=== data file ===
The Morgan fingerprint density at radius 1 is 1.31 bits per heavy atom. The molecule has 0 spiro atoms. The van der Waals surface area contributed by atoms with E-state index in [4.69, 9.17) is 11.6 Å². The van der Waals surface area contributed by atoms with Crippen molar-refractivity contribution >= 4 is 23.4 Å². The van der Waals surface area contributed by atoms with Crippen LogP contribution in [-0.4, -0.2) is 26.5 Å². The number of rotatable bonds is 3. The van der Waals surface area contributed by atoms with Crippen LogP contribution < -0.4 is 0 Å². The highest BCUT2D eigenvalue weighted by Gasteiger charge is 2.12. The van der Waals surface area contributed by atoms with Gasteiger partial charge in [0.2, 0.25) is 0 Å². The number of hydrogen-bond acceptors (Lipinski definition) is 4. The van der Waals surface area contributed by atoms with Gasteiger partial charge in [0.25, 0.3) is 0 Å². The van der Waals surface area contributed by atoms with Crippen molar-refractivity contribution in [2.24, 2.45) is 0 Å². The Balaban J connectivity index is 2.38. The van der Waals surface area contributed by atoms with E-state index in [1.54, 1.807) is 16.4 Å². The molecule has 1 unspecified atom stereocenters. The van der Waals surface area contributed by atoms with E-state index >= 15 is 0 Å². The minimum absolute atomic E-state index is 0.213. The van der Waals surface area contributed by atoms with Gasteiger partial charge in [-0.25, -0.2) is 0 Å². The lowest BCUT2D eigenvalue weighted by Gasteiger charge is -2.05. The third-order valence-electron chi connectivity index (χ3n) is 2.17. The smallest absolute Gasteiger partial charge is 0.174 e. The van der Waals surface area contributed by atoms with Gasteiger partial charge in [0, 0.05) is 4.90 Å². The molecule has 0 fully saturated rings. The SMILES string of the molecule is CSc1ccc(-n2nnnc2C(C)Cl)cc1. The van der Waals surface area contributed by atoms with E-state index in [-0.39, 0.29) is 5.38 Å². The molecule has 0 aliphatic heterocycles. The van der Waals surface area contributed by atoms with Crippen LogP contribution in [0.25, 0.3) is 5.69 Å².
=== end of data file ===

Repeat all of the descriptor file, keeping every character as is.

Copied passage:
The Morgan fingerprint density at radius 1 is 1.31 bits per heavy atom. The molecule has 0 spiro atoms. The van der Waals surface area contributed by atoms with E-state index in [4.69, 9.17) is 11.6 Å². The van der Waals surface area contributed by atoms with Crippen molar-refractivity contribution >= 4 is 23.4 Å². The van der Waals surface area contributed by atoms with Crippen LogP contribution in [-0.4, -0.2) is 26.5 Å². The number of rotatable bonds is 3. The van der Waals surface area contributed by atoms with Crippen LogP contribution < -0.4 is 0 Å². The highest BCUT2D eigenvalue weighted by Gasteiger charge is 2.12. The van der Waals surface area contributed by atoms with Gasteiger partial charge in [0.2, 0.25) is 0 Å². The number of hydrogen-bond acceptors (Lipinski definition) is 4. The van der Waals surface area contributed by atoms with Gasteiger partial charge in [0.25, 0.3) is 0 Å². The van der Waals surface area contributed by atoms with Crippen molar-refractivity contribution in [2.24, 2.45) is 0 Å². The Balaban J connectivity index is 2.38. The van der Waals surface area contributed by atoms with E-state index in [1.54, 1.807) is 16.4 Å². The molecule has 1 unspecified atom stereocenters. The van der Waals surface area contributed by atoms with E-state index >= 15 is 0 Å². The minimum absolute atomic E-state index is 0.213. The van der Waals surface area contributed by atoms with Gasteiger partial charge in [-0.25, -0.2) is 0 Å². The lowest BCUT2D eigenvalue weighted by Gasteiger charge is -2.05. The third-order valence-electron chi connectivity index (χ3n) is 2.17. The smallest absolute Gasteiger partial charge is 0.174 e. The van der Waals surface area contributed by atoms with Gasteiger partial charge in [0, 0.05) is 4.90 Å². The molecule has 0 fully saturated rings. The SMILES string of the molecule is CSc1ccc(-n2nnnc2C(C)Cl)cc1. The van der Waals surface area contributed by atoms with E-state index in [-0.39, 0.29) is 5.38 Å². The molecule has 0 aliphatic heterocycles. The van der Waals surface area contributed by atoms with Crippen LogP contribution in [0.25, 0.3) is 5.69 Å².